“They didn’t do anything for two and a half years but then the court remembered me,” Jamai said.

In late September, Morocco’s high court upheld the $350,000 judgment against the magazine. On Jan. 25, a judge gave the final order to seize the assets of Le Journal’s holding company to pay off several hundred thousand dollars worth of back taxes, bank loans and other debts accrued in various legal battles.

Two days later, bailiffs arrived at Le Journal’s Casablanca offices, seized the desks, confiscated the computers and changed all the locks.

“According to our lawyer, it’s fastest bankruptcy process he’s ever seen in his life,” Jamai said in a telephone interview from Spain where he’s now staying with his family.

Even before the gavel slammed down, Le Journal’s days seemed to be numbered. After Jamai returned to Morocco, he said the government stepped up its campaign to convince advertisers to boycott the magazine. In April, he said several real estate companies who’d been the publication’s advertising lifeline suddenly stopped buying ads.

“April was the turning point,” he said. “After that it became almost mission impossible for us.”

Morocco’s communications minister, Khalid Naciri, said the many legal actions taken against Le Journal had nothing to do with press suppression but, rather, were simply a natural response to slander and sub-standard reporting.

As for Jamai’s account of Le Journal’s demise, “It’s a grotesque lie,” Naciri said. “This is a purely commercial affair.”

“He didn’t pay his taxes, he didn’t pay his debts, and he believed he was above the law,” he added. “Morocco is a county in the process of building a democracy and newspapers are free to publish what they choose.”

Press advocacy groups aren’t convinced. The Committee to Protect Journalists has extensively criticized Morocco for the rising number of jail sentences and crippling fines government prosecutors have handed to reporters here in the last year.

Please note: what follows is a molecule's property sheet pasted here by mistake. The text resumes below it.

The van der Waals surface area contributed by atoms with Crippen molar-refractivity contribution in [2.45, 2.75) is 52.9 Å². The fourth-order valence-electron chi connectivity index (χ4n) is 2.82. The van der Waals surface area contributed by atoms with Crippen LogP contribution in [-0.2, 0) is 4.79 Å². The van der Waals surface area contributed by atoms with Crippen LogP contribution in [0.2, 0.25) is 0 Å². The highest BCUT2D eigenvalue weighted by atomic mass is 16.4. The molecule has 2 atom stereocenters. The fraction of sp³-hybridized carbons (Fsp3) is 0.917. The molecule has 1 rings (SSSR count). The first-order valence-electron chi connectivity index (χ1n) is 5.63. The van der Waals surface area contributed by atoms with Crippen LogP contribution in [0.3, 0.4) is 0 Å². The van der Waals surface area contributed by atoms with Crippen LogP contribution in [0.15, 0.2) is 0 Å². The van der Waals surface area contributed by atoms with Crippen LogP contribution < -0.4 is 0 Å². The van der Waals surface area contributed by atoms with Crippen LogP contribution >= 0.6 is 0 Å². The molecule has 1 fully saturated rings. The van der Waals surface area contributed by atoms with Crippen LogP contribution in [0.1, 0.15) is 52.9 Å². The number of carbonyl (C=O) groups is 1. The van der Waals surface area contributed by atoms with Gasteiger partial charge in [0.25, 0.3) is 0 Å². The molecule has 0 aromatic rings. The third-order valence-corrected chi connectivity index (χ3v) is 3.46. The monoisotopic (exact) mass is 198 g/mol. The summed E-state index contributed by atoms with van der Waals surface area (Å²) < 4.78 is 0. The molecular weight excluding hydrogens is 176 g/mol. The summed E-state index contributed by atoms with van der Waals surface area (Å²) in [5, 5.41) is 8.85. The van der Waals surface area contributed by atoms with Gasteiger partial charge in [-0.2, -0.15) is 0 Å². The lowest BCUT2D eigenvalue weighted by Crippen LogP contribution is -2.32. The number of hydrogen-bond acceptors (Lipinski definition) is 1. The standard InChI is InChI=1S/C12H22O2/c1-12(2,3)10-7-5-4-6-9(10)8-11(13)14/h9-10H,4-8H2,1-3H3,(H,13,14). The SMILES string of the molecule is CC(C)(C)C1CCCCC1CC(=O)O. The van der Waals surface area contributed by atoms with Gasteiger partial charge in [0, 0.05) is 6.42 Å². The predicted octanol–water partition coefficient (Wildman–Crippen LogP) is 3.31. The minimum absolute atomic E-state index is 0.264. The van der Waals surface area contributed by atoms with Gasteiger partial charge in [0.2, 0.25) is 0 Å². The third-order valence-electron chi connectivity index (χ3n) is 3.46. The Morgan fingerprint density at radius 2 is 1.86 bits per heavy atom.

Last month, Dayem, the Committee’s Middle East and North Africa director, visited Casablanca, intending to hold a press conference chiding Moroccan authorities on Le Journal’s shutdown and general backsliding on press freedom. Dayem said he spent much of Feb. 19, the event’s scheduled date, meeting Moroccan officials who insisted free speech is alive and well here.

Yet, at the last minute, he said authorities refused him permission to hold a press conference. (The Communication Ministry disputes this, saying the group simply failed to obtain the necessary permits, but was free to meet privately with journalists.)

On the afternoon of the canceled event, a marked police car sat outside the intended venue, the Oum Palace Hotel in central Casablanca. In the hotel lobby, Dayem spoke briefly with a few

“What happened here,” he said, “is precisely what were told at 10 a.m. today never happens in Morocco.”

Editor's note: This story has been updated to correct the date reference to Mohamed Abdel Dayem's visit to Casablanca.